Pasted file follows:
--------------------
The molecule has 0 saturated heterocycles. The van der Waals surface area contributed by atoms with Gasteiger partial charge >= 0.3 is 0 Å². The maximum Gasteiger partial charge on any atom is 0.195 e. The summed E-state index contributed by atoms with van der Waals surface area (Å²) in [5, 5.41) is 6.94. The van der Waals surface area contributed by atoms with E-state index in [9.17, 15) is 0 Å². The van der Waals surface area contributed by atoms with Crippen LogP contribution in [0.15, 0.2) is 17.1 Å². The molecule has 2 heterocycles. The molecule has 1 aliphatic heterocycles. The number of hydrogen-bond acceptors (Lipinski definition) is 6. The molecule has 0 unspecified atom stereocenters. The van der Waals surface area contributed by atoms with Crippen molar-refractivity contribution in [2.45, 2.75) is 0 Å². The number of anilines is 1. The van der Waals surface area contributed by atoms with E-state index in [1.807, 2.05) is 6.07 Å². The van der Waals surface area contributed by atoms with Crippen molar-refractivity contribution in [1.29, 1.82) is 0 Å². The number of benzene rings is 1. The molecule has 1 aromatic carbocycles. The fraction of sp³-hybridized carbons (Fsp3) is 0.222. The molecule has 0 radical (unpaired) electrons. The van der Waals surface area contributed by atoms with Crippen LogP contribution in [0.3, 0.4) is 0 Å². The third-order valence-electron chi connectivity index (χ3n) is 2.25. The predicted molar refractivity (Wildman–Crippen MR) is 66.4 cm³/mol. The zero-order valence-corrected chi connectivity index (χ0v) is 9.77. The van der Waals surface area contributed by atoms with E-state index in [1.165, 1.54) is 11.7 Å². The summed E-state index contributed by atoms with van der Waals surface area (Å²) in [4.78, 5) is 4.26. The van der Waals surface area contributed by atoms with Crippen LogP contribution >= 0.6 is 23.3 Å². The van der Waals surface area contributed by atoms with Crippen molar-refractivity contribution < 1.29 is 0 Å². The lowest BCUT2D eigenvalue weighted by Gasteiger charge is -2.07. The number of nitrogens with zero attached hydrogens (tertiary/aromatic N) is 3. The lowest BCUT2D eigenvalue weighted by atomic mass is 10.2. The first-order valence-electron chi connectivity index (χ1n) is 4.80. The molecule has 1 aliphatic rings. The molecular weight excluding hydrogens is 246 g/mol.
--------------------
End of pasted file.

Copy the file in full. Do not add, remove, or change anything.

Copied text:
The molecule has 0 saturated heterocycles. The van der Waals surface area contributed by atoms with Gasteiger partial charge >= 0.3 is 0 Å². The maximum Gasteiger partial charge on any atom is 0.195 e. The summed E-state index contributed by atoms with van der Waals surface area (Å²) in [5, 5.41) is 6.94. The van der Waals surface area contributed by atoms with E-state index in [9.17, 15) is 0 Å². The van der Waals surface area contributed by atoms with Crippen LogP contribution in [0.15, 0.2) is 17.1 Å². The molecule has 2 heterocycles. The molecule has 1 aliphatic heterocycles. The number of hydrogen-bond acceptors (Lipinski definition) is 6. The molecule has 0 unspecified atom stereocenters. The van der Waals surface area contributed by atoms with Crippen molar-refractivity contribution in [2.45, 2.75) is 0 Å². The number of anilines is 1. The van der Waals surface area contributed by atoms with E-state index in [1.807, 2.05) is 6.07 Å². The van der Waals surface area contributed by atoms with Crippen molar-refractivity contribution in [1.29, 1.82) is 0 Å². The number of benzene rings is 1. The molecule has 1 aromatic carbocycles. The fraction of sp³-hybridized carbons (Fsp3) is 0.222. The molecule has 0 radical (unpaired) electrons. The van der Waals surface area contributed by atoms with Crippen LogP contribution in [0.3, 0.4) is 0 Å². The third-order valence-electron chi connectivity index (χ3n) is 2.25. The predicted molar refractivity (Wildman–Crippen MR) is 66.4 cm³/mol. The zero-order valence-corrected chi connectivity index (χ0v) is 9.77. The van der Waals surface area contributed by atoms with E-state index in [1.165, 1.54) is 11.7 Å². The summed E-state index contributed by atoms with van der Waals surface area (Å²) in [4.78, 5) is 4.26. The van der Waals surface area contributed by atoms with Crippen LogP contribution >= 0.6 is 23.3 Å². The van der Waals surface area contributed by atoms with Crippen molar-refractivity contribution < 1.29 is 0 Å². The lowest BCUT2D eigenvalue weighted by Gasteiger charge is -2.07. The number of nitrogens with zero attached hydrogens (tertiary/aromatic N) is 3. The lowest BCUT2D eigenvalue weighted by atomic mass is 10.2. The first-order valence-electron chi connectivity index (χ1n) is 4.80. The molecule has 1 aliphatic rings. The molecular weight excluding hydrogens is 246 g/mol.